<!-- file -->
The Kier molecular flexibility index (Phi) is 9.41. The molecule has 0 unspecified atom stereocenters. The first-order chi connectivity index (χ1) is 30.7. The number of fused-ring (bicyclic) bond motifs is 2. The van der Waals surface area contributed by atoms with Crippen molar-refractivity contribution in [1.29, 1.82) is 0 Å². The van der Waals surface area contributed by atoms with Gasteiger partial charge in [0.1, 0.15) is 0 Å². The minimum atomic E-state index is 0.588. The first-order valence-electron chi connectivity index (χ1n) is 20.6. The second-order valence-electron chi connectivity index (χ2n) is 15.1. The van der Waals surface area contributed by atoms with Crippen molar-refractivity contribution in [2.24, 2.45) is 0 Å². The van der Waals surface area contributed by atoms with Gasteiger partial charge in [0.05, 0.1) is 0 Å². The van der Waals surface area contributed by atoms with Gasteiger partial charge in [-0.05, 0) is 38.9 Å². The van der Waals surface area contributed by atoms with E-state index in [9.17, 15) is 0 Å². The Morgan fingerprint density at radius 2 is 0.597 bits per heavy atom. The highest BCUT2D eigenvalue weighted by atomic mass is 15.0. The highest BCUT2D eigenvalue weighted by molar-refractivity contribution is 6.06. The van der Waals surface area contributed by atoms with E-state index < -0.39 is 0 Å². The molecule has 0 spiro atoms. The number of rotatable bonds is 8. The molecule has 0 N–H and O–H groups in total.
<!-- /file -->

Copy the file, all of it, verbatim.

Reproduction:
The Kier molecular flexibility index (Phi) is 9.41. The molecule has 0 unspecified atom stereocenters. The first-order chi connectivity index (χ1) is 30.7. The number of fused-ring (bicyclic) bond motifs is 2. The van der Waals surface area contributed by atoms with Crippen molar-refractivity contribution in [1.29, 1.82) is 0 Å². The van der Waals surface area contributed by atoms with Gasteiger partial charge in [0.1, 0.15) is 0 Å². The minimum atomic E-state index is 0.588. The first-order valence-electron chi connectivity index (χ1n) is 20.6. The second-order valence-electron chi connectivity index (χ2n) is 15.1. The van der Waals surface area contributed by atoms with Crippen molar-refractivity contribution in [2.24, 2.45) is 0 Å². The van der Waals surface area contributed by atoms with Gasteiger partial charge in [0.05, 0.1) is 0 Å². The van der Waals surface area contributed by atoms with Gasteiger partial charge in [-0.05, 0) is 38.9 Å². The van der Waals surface area contributed by atoms with E-state index in [9.17, 15) is 0 Å². The Morgan fingerprint density at radius 2 is 0.597 bits per heavy atom. The highest BCUT2D eigenvalue weighted by atomic mass is 15.0. The highest BCUT2D eigenvalue weighted by molar-refractivity contribution is 6.06. The van der Waals surface area contributed by atoms with E-state index < -0.39 is 0 Å². The molecule has 0 spiro atoms. The number of rotatable bonds is 8. The molecule has 0 N–H and O–H groups in total.